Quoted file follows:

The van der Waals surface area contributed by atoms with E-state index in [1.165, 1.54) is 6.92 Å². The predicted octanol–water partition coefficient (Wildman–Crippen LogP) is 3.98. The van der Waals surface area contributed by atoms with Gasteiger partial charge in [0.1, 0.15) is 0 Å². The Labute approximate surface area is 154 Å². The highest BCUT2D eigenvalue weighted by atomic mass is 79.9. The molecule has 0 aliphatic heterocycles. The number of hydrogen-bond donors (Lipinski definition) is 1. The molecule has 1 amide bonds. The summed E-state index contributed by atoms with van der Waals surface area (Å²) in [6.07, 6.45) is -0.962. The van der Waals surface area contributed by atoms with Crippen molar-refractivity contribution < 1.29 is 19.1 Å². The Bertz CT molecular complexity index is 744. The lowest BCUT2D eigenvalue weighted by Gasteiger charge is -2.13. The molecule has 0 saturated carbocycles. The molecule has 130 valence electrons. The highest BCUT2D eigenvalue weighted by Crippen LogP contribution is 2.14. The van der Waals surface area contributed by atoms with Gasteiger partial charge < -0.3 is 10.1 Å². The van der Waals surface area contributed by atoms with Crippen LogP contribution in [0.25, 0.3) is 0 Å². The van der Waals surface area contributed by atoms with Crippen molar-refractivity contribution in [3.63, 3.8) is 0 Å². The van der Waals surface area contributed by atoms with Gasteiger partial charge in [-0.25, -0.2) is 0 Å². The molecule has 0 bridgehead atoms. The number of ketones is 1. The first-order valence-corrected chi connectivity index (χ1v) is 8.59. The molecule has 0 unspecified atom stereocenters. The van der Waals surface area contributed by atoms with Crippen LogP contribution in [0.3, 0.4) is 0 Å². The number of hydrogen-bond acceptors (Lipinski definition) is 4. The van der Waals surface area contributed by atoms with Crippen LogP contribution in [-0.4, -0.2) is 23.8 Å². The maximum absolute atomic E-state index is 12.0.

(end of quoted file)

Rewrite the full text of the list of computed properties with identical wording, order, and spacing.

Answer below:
The van der Waals surface area contributed by atoms with E-state index in [1.165, 1.54) is 6.92 Å². The predicted octanol–water partition coefficient (Wildman–Crippen LogP) is 3.98. The van der Waals surface area contributed by atoms with Gasteiger partial charge in [0.1, 0.15) is 0 Å². The Labute approximate surface area is 154 Å². The highest BCUT2D eigenvalue weighted by atomic mass is 79.9. The molecule has 0 aliphatic heterocycles. The number of hydrogen-bond donors (Lipinski definition) is 1. The molecule has 1 amide bonds. The summed E-state index contributed by atoms with van der Waals surface area (Å²) in [6.07, 6.45) is -0.962. The van der Waals surface area contributed by atoms with Crippen molar-refractivity contribution < 1.29 is 19.1 Å². The Bertz CT molecular complexity index is 744. The lowest BCUT2D eigenvalue weighted by Gasteiger charge is -2.13. The molecule has 0 saturated carbocycles. The molecule has 130 valence electrons. The highest BCUT2D eigenvalue weighted by Crippen LogP contribution is 2.14. The van der Waals surface area contributed by atoms with Gasteiger partial charge < -0.3 is 10.1 Å². The van der Waals surface area contributed by atoms with Crippen LogP contribution in [0.25, 0.3) is 0 Å². The van der Waals surface area contributed by atoms with Crippen molar-refractivity contribution in [3.63, 3.8) is 0 Å². The van der Waals surface area contributed by atoms with Gasteiger partial charge in [-0.25, -0.2) is 0 Å². The molecule has 0 bridgehead atoms. The number of ketones is 1. The first-order valence-corrected chi connectivity index (χ1v) is 8.59. The molecule has 0 unspecified atom stereocenters. The van der Waals surface area contributed by atoms with Crippen LogP contribution in [0.3, 0.4) is 0 Å². The number of hydrogen-bond acceptors (Lipinski definition) is 4. The van der Waals surface area contributed by atoms with Crippen LogP contribution in [-0.4, -0.2) is 23.8 Å². The maximum absolute atomic E-state index is 12.0.